A few years back I was in Tokyo for a Japanese P.E.N. conference on art and disaster. The theme focused on how art flows from the human response to cataclysm. Nature can be the great destroyer and the great healer at the same time. But what happens when humankind destroys nature, as is certainly the case in the BP oil catastrophe that has turned portions of the Gulf of Mexico into a toxic soup, taking eleven lives in the process? When we turn our backs on nature, will she still be there to heal us?
While struggling to make sense of it all through writing and reporting here on the Huffington Post, something profoundly interesting happened through a Facebook connection. I received a message from someone I did not know--a woman artist from New Orleans who wanted to show me a painting she did in response to the fear and uncertainty she was experiencing a month into the environmental disaster. She said she was having trouble concentrating on her work, "so paralyzed by the stress and fear surrounding me that I couldn't paint anything for almost a month." These were the same feelings she had experienced after Hurricane Katrina, "that same sense of anxiety, despair, frustration and anger towards yet another man-made catastrophe in my front, back and side yards; my personal journey had included way too much turmoil; my God I thought, why can't we get a freakin' break?"
As the days marched on and the oil continued to flow, I heard from more women, some that I knew and others who were strangers to me, but all healers in their own ways. It was as if they were all reaching through the same dark tunnel toward the healing powers of creation itself. Their art incorporated individual acts of defiance against the atrocity of BP's negligence, and in the process of creating these bold acts of emotional insubordination they brought forth hope, as women often do in their roles as healers and life-givers. Each offered tender mercies, and by living their lives fully as personal acts of creation, they nourished the souls around them as surely as the amniotic waters of the womb nourish and shelter life. They worried about their children, about the marsh grasses, about the beaches, the birds, the shrimpers, the beautiful waters of Barataria Bay, and about the ability of big business and big oil to rob them of all they held holy. These women, now heroines in my mind, worked quietly and screamed loudly, creating snapshots of life, death, laughter and tears as they fought against the fear.
It is worthwhile, that you meet some of them. They include the artist I mentioned, a filmmaker, a blogging Episcopalian grandmother, a fierce rocking delta hip-hop blues singer, a Catholic sister working tirelessly for human rights, and a native leader of an almost forgotten fisher People.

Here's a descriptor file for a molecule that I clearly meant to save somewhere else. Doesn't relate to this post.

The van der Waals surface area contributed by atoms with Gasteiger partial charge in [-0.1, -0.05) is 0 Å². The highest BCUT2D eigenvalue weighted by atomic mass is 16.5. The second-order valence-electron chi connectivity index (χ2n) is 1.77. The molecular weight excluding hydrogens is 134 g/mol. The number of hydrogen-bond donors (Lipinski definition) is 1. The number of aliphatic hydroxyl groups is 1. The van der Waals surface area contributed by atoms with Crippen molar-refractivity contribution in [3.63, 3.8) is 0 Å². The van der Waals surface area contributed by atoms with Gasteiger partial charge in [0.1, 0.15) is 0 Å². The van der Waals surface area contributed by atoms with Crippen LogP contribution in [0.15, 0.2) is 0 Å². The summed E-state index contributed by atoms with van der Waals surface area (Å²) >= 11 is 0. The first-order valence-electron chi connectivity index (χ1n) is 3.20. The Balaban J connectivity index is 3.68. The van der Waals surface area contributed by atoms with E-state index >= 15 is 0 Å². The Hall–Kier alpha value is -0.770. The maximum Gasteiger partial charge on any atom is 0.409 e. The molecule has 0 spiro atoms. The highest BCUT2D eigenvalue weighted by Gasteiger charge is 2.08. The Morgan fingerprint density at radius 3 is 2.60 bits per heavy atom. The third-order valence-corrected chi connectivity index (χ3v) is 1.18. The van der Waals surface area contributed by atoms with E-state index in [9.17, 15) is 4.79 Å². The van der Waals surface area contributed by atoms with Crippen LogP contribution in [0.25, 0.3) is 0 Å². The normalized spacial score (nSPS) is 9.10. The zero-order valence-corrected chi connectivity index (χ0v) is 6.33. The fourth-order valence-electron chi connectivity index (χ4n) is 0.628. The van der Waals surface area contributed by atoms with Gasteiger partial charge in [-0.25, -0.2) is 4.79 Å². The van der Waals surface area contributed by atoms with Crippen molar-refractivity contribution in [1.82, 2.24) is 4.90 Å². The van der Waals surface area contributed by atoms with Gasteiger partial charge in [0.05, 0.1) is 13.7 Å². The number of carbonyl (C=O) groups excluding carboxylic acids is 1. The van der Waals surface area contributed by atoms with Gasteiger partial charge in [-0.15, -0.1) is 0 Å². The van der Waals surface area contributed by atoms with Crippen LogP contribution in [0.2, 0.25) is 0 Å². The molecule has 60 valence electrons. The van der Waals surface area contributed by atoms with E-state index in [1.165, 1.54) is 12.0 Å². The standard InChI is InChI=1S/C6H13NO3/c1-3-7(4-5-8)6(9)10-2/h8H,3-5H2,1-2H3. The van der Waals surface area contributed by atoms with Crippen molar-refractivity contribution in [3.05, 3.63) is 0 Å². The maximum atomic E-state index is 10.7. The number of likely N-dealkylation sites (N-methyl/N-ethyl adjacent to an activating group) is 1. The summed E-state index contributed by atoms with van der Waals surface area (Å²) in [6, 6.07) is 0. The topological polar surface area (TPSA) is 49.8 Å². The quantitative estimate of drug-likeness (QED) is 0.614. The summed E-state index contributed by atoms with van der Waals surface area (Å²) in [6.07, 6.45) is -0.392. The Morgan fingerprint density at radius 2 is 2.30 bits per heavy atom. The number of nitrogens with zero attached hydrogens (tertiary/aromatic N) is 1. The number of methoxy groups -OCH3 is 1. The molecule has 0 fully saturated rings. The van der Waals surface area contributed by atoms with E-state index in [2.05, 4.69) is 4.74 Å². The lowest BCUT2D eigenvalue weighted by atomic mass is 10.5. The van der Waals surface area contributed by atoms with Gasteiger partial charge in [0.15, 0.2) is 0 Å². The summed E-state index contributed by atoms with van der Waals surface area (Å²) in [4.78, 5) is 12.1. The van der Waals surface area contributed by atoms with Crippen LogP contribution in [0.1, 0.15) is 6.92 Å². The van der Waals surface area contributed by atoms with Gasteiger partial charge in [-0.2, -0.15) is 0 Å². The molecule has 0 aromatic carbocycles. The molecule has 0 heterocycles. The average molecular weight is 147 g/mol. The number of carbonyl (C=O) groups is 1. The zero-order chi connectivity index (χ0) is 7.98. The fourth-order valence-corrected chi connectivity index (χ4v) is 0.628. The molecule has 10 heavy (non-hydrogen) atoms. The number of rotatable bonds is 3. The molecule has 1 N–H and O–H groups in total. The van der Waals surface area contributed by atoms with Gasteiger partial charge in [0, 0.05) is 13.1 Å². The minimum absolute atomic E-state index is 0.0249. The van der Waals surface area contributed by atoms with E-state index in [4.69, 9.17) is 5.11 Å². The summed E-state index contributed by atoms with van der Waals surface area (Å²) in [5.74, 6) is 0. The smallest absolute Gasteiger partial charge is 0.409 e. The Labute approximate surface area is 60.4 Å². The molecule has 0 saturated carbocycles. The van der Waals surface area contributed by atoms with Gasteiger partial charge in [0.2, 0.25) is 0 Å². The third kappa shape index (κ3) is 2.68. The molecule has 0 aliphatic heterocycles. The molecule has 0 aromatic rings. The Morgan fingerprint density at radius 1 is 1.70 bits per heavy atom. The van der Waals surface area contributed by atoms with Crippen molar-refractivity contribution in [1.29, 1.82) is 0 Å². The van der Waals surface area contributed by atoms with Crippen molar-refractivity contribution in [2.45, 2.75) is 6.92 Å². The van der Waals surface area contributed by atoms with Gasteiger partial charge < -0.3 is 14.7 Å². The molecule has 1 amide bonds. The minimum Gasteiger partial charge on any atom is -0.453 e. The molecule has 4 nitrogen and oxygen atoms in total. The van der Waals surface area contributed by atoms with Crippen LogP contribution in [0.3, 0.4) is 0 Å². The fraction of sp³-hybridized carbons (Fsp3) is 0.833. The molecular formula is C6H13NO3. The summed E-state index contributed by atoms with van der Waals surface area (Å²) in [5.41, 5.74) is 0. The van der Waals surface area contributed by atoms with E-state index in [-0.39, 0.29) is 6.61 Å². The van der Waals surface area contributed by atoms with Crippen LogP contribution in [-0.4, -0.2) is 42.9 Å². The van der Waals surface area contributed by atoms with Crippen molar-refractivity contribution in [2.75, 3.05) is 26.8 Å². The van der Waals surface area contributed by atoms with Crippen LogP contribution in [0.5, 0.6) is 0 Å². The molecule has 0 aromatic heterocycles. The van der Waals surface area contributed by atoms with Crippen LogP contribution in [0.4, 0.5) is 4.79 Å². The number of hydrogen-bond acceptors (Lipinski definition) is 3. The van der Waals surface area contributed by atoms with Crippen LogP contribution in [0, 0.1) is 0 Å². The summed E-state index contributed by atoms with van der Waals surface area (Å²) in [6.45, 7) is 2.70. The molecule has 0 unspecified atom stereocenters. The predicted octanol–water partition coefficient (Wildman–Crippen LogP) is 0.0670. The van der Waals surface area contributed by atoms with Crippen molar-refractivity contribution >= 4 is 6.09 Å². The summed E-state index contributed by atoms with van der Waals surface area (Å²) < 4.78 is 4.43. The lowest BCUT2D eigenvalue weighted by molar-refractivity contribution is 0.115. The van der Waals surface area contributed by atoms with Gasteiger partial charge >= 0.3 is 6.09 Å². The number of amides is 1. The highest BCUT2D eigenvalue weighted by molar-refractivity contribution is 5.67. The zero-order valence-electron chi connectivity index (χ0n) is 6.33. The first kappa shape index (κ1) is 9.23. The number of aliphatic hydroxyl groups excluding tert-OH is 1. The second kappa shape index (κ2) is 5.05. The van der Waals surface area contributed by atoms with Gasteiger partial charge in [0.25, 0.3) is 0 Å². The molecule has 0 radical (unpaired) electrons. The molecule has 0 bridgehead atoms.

Louisiana artist Anne Cicero is well known for her contemporary landscape paintings As she watched her beloved coast of Grand Isle awash in oil and struggled with her own deeply-held emotions, Edward Munch's iconic painting "The Scream" came to mind, as well as the Neil Young song "Mother Nature on the Run." Cicero initially though about running away and how "painful it was to watch Mother Nature, the provider of so many positive things-- beautiful waterways, trees, animals, the marshes, sailing, skiing, boating, fishing, seafood," and wondered "how will SHE survive?"
Then, Cicero picked up her brush and began to paint her frustration.
The result was a stunning depiction of "Mother Nature on the Run."
Mother Nature on the Run
"The figure represents Mother Nature and yet it also represents me, my personal journey; walking and running out of one of my landscapes," Cicero wrote. "I'm trying to find a way to fit into this disaster but turning my/her back on the whole mess. She's in the foreground with the cracked and distant horizon line in the background."
Like Cicero, Mother Nature is "uncomfortable--not sure where to go or how to deal with the environment or what the future will hold for us."
Bess Carrick is an award-winning New Orleans filmmaker, producer and creator of "The Barataria Chronicles." The Chronicle series is meant to be a collection of video diaries and conversations, impressions of Barataria Bay, and the people Carrick meets along the way in the aftermath of the BP disaster that "that threatens their homes, the marshes near them and their way of life," Carrick says.
Carrick taught herself the basics of the editing program Final Cut so that she could immediately capture impressions of the disaster. There was no time to waste. The first installment interviews Barataria resident, Dorothy Wiseman. The camera rarely leaves the handsome, elegant woman's face as she articulates the fear, the anxiety and the unanswered questions about the effects of the oil. Pay careful attention to the timeline at about one minute in as the video cuts to a possibly oiled dolphin swimming in Barataria Bay while Wiseman talks about "fear in the faces" of residents and the hundreds of "what ifs." The image of the frantic dolphin needs no explanation. This is strong, bold filmmaking--created out of necessity and not design. Carrick's passion is not about monetary profit; it is a search for truth, and the resilience and defiance of the human spirit. This series is available for viewing on YouTube, Citizen Global, and coming soon on The Barataria Chronicles website.
"Queen G," Gaynielle Neville, used the creative power of dreams as the inspiration for the uncompromising and angry "Poisoning Our Waters." If her name sounds familiar, she is married to Cyril Neville of the Neville Brothers, and you can find a nice profile of the couple in Break Through Media Magazine.
Georgianne Nienaber is an investigative environmental and political writer. She lives in rural northern Minnesota, New Orleans and South Florida. Her articles have appeared in The Society of Professional Journalists' Online (more...)
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